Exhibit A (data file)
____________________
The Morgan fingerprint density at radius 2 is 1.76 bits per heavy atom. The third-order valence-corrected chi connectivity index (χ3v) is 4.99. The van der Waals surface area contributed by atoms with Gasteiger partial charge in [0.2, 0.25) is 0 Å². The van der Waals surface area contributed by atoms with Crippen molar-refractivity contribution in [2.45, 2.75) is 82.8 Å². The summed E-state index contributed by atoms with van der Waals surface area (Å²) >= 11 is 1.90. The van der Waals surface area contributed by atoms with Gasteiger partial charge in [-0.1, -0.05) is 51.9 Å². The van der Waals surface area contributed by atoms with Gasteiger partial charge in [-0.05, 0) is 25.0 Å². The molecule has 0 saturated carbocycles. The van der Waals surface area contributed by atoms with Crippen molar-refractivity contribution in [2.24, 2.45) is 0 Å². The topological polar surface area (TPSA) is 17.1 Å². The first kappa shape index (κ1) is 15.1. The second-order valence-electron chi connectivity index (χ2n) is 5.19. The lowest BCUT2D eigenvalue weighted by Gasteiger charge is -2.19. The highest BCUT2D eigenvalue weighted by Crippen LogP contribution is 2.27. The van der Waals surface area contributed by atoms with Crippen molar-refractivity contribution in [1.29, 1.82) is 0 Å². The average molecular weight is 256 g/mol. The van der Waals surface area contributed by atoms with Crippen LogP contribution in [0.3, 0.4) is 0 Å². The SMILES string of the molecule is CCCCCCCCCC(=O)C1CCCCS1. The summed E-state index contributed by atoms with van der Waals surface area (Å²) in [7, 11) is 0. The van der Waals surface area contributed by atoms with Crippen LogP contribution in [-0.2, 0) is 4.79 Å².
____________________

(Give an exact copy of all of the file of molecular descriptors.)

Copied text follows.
The Morgan fingerprint density at radius 2 is 1.76 bits per heavy atom. The third-order valence-corrected chi connectivity index (χ3v) is 4.99. The van der Waals surface area contributed by atoms with Gasteiger partial charge in [0.2, 0.25) is 0 Å². The van der Waals surface area contributed by atoms with Crippen molar-refractivity contribution in [2.45, 2.75) is 82.8 Å². The summed E-state index contributed by atoms with van der Waals surface area (Å²) >= 11 is 1.90. The van der Waals surface area contributed by atoms with Gasteiger partial charge in [-0.1, -0.05) is 51.9 Å². The van der Waals surface area contributed by atoms with Gasteiger partial charge in [-0.05, 0) is 25.0 Å². The molecule has 0 saturated carbocycles. The van der Waals surface area contributed by atoms with Crippen molar-refractivity contribution in [2.24, 2.45) is 0 Å². The topological polar surface area (TPSA) is 17.1 Å². The first kappa shape index (κ1) is 15.1. The second-order valence-electron chi connectivity index (χ2n) is 5.19. The lowest BCUT2D eigenvalue weighted by Gasteiger charge is -2.19. The highest BCUT2D eigenvalue weighted by Crippen LogP contribution is 2.27. The van der Waals surface area contributed by atoms with Crippen molar-refractivity contribution in [1.29, 1.82) is 0 Å². The average molecular weight is 256 g/mol. The van der Waals surface area contributed by atoms with Crippen LogP contribution in [0.3, 0.4) is 0 Å². The SMILES string of the molecule is CCCCCCCCCC(=O)C1CCCCS1. The summed E-state index contributed by atoms with van der Waals surface area (Å²) in [7, 11) is 0. The van der Waals surface area contributed by atoms with Crippen LogP contribution in [-0.2, 0) is 4.79 Å².